There are 2 main use cases for using this manager, one is to display a choice set, and the other is to display a keyboard.

Choice Set

Displaying a choice set is achieved by creating some ChoiceCells. If you know what your choices will be, we recommend using the preloadChoices method. This will ensure your ChoiceSet is ready to be displayed when you want to display it, and your user is not kept waiting. You can preload cells as follows:

// create some choice cells
ChoiceCell cell1 = new ChoiceCell("Item 1");
ChoiceCell cell2 = new ChoiceCell("Item 2");
ChoiceCell cell3 = new ChoiceCell("Item 3");

// create the array of choice cells
choiceCellList = Arrays.asList(cell1,cell2,cell3);

// pre-load the cells on the head unit
sdlManager.getScreenManager().preloadChoices(choiceCellList, null);
Note

You will want to reference this array of cells when presenting your choice set later (even if you add more cells). This is why we are setting this list to a variable for now.

Once you are ready to present the Choice Set, you can do so by:

ChoiceSet choiceSet = new ChoiceSet("Choose an Item from the list", choiceCellList, new ChoiceSetSelectionListener() {
    @Override
    public void onChoiceSelected(ChoiceCell choiceCell, TriggerSource triggerSource, int rowIndex) {
        // do something with the selection
    }

    @Override
    public void onError(String error) {
        Log.e(TAG, "There was an error showing the perform interaction: "+ error);
    }
});
sdlManager.getScreenManager().presentChoiceSet(choiceSet, InteractionMode.MANUAL_ONLY);

Displaying A Keyboard

There is now also an easy way to display a keyboard, and listen for key events. You simply need a KeyboardListener object.

KeyboardListener keyboardListener = new KeyboardListener() {
    @Override
    public void onUserDidSubmitInput(String inputText, KeyboardEvent event) {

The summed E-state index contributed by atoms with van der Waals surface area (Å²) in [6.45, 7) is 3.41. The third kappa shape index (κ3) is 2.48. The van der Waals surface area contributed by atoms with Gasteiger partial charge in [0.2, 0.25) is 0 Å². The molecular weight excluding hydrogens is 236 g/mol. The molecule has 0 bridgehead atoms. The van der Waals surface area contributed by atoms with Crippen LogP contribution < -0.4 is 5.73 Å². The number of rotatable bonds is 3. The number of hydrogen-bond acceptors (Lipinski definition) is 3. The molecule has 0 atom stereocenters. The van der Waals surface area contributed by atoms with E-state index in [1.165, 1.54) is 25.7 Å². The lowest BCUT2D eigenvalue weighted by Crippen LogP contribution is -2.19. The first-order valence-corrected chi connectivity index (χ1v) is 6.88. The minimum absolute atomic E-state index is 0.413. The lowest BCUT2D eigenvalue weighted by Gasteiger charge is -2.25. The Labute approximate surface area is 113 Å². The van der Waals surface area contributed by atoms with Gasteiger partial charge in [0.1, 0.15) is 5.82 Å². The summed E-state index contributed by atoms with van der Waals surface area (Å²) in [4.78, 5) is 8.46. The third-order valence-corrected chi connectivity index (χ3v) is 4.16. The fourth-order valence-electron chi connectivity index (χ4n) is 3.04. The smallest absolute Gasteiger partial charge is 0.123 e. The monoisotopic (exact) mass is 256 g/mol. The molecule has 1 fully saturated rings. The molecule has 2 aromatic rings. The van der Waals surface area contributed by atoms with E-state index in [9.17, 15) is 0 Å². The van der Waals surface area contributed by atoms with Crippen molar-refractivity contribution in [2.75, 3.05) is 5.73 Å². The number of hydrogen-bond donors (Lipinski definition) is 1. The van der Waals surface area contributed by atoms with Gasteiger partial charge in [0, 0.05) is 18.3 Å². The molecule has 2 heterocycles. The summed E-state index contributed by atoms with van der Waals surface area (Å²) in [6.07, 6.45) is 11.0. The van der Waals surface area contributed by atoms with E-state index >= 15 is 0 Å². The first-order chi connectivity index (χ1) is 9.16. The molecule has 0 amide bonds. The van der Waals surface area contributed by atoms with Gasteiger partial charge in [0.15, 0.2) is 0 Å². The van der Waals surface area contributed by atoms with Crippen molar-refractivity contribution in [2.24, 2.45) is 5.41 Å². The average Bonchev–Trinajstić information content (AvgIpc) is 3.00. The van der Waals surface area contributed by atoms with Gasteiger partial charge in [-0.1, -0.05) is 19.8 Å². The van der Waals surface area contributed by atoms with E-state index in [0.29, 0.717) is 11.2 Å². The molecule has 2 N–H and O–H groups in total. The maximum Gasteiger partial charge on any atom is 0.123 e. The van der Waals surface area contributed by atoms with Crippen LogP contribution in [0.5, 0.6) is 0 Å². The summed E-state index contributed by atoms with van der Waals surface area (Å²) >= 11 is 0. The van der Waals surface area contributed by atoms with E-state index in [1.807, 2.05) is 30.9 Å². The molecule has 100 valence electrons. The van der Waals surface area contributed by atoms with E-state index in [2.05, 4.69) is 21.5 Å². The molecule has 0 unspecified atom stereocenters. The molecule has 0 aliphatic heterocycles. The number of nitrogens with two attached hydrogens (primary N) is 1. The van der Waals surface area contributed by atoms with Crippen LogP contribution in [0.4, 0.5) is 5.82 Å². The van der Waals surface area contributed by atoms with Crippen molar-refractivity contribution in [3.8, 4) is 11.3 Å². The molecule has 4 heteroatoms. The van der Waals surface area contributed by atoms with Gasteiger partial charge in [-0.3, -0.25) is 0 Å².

}

    @Override
    public void onKeyboardDidAbortWithReason(KeyboardEvent event) {

    }

    @Override
    public void updateAutocompleteWithInput(String currentInputText, KeyboardAutocompleteCompletionListener keyboardAutocompleteCompletionListener) {

    }

    @Override
    public void updateCharacterSetWithInput(String currentInputText, KeyboardCharacterSetCompletionListener keyboardCharacterSetCompletionListener) {

    }

    @Override
    public void onKeyboardDidSendEvent(KeyboardEvent event, String currentInputText) {

    }
};

You can note that two of the methods contain a KeyboardAutocompleteCompletionListener and a KeyboardCharacterSetCompletionListener. These listeners allow you to show auto completion text and to modify the available keys, respectively, on supported head units.

To actually display the keyboard, call:

sdlManager.getScreenManager().presentKeyboard("initialText", null, keyboardListener);

The null parameter in this example is a KeyboardProperties object that you can optionally pass in to modify the keyboard for this request.

Audio Stream Buffer

We now have the option to send ByteBuffers to the AudioStreamManager to be played.

sdlManager.getAudioStreamManager().pushBuffer(byteBuffer, new CompletionListener() {
    @Override
    public void onComplete(boolean success) {
        // do something once the buffer is played
    }
});

With the creation of the Java Suite, we had the need to share base files between the Android and the JavaSE and JavaEE projects. To allow the Android project to read these base files, we created symlinks to allow the files to be seen from within the project. However, symlinks work differently on Mac / Linux machines than they do on Windows.

To fix this, we created a gradle task to create the Windows symlinks. Simply call:

gradle buildWindowSymLinks

from Android Studio's terminal.

Note

You will need administrator privileges and Python installed to execute this task.